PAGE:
private void WireCommandEvents()
        {
            if (_cmdObject != null)
            {
                _cmdObject.CommandStarted += 
                    new CommandStartedEventHandler(_cmdObject_CommandStarted);

                _cmdObject.CommandEnded += 
                    new CommandEndedEventHandler(_cmdObject_CommandEnded);

                _cmdObject.CommandProgress +=
                    new CommandProgressEventHandler(_cmdObject_CommandProgress);
            }
        }

        void _cmdObject_CommandStarted(object sender, CommandStartEventArgs e)
        {
            if (_window!=null) _window.Dispose();

            _window = new dlgProgress();
            _window.Text = e.WindowTitle;
            _window.ProgressMinValue = e.ProgressMinValue;
            _window.ProgressMaxValue = e.ProgressMaxValue;
            _window.ProgressValue = e.PrograssInitValue;

            Autodesk.AutoCAD.ApplicationServices.Application.ShowModelessDialog(_window);

        }

        void  _cmdObject_CommandProgress(object sender, CommandProgressEventArgs e)
        {
            if (_window == null) return;

            _window.ProgressTitleMessage = e.ProgressTitle;
            _window.ProgressDetailMessage = e.ProgressMessage;
            _window.ProgressValue = e.ProgressValue;

            _window.Refresh();
            System.Windows.Forms.Application.DoEvents();
        }

        void _cmdObject_CommandEnded(object sender, EventArgs e)
        {
            if (_window == null) return;

            _window.Close();
        }
    }
}

Notice the constructor of the class take an ILongProcessCommand type as its argument and wire itself to the events of the ILongProcessCommand object. As long as the ILongProcessCommand fires an event (CommandStarted, CommandEnded, or CommandProgress), this class will show/close/update the progress window accordingly.

That is all for the reusable/pluggable progress window component. After building the project, it is ready to be used in drawing manipulating process as progress indicator.

2. Project "ProgressWindowSample"

This project is a regulaer AutoCAD managed DLL project. I added the first project as reference. I created a class "TestProcess". It has a method that is supposed to do some time consuming drawing data manipulating. To make things simple, I simply call Editor.SelectAll() to get ObjectId of all entities in the drawing into an ObjectIdCollection and then loop through each ObjectId to open eacg entity. If the drawing contains tens of thousands entities, the process would take a while. The kind of process would be good candidate process we want to show a progress indicator during the process.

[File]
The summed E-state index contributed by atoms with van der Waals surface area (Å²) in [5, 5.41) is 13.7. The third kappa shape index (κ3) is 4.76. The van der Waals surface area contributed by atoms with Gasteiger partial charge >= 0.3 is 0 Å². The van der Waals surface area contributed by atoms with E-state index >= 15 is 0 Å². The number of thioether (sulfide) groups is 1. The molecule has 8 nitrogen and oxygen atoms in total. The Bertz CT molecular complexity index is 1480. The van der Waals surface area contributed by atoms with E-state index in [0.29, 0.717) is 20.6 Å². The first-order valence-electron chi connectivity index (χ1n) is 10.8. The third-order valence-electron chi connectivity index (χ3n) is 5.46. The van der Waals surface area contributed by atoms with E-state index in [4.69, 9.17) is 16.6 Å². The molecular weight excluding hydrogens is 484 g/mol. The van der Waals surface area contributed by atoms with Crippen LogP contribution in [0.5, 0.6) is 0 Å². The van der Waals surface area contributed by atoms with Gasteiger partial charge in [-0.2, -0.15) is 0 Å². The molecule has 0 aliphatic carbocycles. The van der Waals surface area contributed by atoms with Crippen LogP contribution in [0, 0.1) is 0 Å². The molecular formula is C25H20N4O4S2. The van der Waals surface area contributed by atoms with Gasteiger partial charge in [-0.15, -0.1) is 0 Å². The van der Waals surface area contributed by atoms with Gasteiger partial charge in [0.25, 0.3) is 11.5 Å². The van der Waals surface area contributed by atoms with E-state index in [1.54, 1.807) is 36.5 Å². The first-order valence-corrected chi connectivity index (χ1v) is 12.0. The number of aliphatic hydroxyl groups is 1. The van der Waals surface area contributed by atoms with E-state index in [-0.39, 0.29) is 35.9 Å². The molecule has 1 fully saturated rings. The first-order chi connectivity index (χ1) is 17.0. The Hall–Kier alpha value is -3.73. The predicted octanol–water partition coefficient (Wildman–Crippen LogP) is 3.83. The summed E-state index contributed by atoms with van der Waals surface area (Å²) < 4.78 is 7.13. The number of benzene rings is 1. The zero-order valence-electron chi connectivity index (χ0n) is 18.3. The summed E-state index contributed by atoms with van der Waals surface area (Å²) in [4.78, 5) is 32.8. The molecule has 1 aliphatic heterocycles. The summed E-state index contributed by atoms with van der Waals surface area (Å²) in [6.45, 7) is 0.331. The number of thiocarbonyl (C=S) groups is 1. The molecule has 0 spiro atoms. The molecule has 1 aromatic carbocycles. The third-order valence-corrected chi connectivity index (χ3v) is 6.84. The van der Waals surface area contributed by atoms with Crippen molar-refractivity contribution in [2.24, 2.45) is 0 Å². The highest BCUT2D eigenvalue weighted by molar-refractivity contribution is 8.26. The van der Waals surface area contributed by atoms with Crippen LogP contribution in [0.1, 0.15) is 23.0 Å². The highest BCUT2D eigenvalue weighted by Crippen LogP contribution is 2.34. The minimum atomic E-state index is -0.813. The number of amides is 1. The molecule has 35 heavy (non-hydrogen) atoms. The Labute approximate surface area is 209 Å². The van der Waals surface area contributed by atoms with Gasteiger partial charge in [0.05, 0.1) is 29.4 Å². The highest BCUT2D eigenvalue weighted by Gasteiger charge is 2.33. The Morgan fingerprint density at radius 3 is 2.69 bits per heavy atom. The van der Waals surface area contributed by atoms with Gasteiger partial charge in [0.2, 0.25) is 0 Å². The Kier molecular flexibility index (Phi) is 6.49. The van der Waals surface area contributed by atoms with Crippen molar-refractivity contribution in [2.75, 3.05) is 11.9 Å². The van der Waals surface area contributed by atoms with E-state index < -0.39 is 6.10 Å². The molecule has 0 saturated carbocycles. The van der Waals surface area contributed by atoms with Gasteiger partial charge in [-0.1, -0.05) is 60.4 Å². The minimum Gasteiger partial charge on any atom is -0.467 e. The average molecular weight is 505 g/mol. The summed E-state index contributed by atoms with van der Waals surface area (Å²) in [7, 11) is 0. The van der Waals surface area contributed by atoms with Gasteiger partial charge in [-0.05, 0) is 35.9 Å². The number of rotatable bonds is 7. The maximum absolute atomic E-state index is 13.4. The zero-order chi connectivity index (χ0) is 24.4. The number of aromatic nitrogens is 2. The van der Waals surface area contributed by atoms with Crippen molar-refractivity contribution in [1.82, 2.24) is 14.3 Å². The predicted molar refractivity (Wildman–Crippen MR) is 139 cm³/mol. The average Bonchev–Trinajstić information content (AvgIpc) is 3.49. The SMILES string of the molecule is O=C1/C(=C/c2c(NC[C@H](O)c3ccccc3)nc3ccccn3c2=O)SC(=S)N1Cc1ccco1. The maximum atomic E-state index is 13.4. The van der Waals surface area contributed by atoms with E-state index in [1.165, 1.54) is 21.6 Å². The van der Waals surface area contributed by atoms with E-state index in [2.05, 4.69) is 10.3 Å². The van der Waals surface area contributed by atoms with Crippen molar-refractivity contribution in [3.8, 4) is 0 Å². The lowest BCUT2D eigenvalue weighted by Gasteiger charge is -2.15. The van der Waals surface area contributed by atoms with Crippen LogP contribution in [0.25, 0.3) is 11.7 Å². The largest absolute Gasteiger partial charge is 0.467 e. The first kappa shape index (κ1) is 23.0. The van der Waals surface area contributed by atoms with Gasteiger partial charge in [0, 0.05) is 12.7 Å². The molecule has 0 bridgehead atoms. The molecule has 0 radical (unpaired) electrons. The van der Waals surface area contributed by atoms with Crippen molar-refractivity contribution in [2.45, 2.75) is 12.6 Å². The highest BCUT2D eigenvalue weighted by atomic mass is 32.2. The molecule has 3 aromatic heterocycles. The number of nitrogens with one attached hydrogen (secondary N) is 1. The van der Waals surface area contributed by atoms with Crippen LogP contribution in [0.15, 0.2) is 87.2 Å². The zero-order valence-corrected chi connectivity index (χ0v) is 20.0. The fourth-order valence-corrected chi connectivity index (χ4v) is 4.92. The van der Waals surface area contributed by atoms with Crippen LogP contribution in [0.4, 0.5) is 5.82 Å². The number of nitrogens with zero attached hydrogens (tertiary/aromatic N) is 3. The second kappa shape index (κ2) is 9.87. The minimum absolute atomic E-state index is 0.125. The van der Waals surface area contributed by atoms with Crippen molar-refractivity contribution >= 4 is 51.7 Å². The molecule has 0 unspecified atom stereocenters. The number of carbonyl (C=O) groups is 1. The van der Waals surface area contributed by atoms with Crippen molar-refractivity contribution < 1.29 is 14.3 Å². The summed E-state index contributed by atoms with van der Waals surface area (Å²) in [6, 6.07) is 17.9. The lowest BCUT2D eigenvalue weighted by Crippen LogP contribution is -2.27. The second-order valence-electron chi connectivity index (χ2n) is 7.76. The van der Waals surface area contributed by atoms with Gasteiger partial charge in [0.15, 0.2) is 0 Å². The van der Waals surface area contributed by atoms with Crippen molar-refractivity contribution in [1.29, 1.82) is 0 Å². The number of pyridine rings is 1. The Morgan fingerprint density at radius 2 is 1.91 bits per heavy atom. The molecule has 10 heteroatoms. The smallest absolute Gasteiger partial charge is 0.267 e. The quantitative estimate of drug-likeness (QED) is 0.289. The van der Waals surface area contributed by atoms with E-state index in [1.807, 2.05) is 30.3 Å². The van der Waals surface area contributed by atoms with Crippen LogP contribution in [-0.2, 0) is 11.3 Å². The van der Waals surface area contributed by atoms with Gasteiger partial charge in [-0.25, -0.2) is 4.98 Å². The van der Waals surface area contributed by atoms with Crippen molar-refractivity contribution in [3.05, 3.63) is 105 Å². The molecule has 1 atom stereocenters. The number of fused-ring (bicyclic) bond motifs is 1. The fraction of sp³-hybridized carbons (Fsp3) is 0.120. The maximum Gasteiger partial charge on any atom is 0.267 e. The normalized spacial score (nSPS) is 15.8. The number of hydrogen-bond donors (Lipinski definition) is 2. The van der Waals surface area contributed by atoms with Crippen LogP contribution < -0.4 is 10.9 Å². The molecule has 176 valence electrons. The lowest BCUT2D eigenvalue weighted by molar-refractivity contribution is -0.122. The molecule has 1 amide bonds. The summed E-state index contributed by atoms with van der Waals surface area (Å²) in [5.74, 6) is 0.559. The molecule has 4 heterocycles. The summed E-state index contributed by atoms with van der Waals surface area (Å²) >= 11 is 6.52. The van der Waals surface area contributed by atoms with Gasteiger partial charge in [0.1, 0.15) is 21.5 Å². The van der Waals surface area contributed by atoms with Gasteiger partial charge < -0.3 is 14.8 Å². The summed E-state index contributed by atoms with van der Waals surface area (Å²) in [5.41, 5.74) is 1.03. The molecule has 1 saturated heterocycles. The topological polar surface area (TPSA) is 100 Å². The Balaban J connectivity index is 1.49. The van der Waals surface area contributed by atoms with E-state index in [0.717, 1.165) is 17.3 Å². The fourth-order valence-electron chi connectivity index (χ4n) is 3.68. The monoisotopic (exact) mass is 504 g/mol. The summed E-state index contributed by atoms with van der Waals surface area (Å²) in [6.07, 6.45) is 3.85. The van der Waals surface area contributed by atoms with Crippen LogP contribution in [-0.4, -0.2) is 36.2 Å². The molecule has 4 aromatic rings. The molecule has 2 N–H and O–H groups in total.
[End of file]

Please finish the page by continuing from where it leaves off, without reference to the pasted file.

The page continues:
Here is the code of class "TestProcess":

using System;

using Autodesk.AutoCAD.ApplicationServices;
using Autodesk.AutoCAD.DatabaseServices;
using Autodesk.AutoCAD.EditorInput;

using ProgressWindow;

namespace ProgressWindowSample
{
    public class TestProcess : ILongProcessCommand
    {
        private ObjectIdCollection _objIds = null;
        private Document _dwg;

        public TestProcess(Document dwg)
        {
            _dwg = dwg;
        }

        #region ILongProcessCommand Members

        public event CommandStartedEventHandler CommandStarted;

        public event CommandEndedEventHandler CommandEnded;

        public event CommandProgressEventHandler CommandProgress;

        #endregion

        public void DoSomeWork()
        {
            PromptSelectionResult res = _dwg.Editor.SelectAll();
            if (res.Status != PromptStatus.OK) return;

            _objIds = new ObjectIdCollection(res.Value.GetObjectIds());

            using (ProgressIndicator progress=new ProgressIndicator(this))
            {
                //Raise CommandStarted event that causes progress window to show
                if (CommandStarted != null)
                {
                    CommandStartEventArgs args = new CommandStartEventArgs();
                    args.WindowTitle = "Process All Entities in Current Drawing";
                    args.ProgressMaxValue = _objIds.Count;
                    args.ProgressMinValue = 0;
                    args.PrograssInitValue = 0;

                    CommandStarted(this, args);
                }

                ProcessDrawing(_objIds);

                //Raise CommandEnded event that closes progress widow
                if (CommandEnded != null)
                {
                    CommandEnded(this, EventArgs.Empty);
                }
            }
        }

        private void ProcessDrawing(ObjectIdCollection ids)
        {
            int count = 0;
            int total=ids.Count;

            using (DocumentLock lck = _dwg.LockDocument())
            {
                using (Transaction tran = 
                    _dwg.Database.TransactionManager.StartTransaction())
                {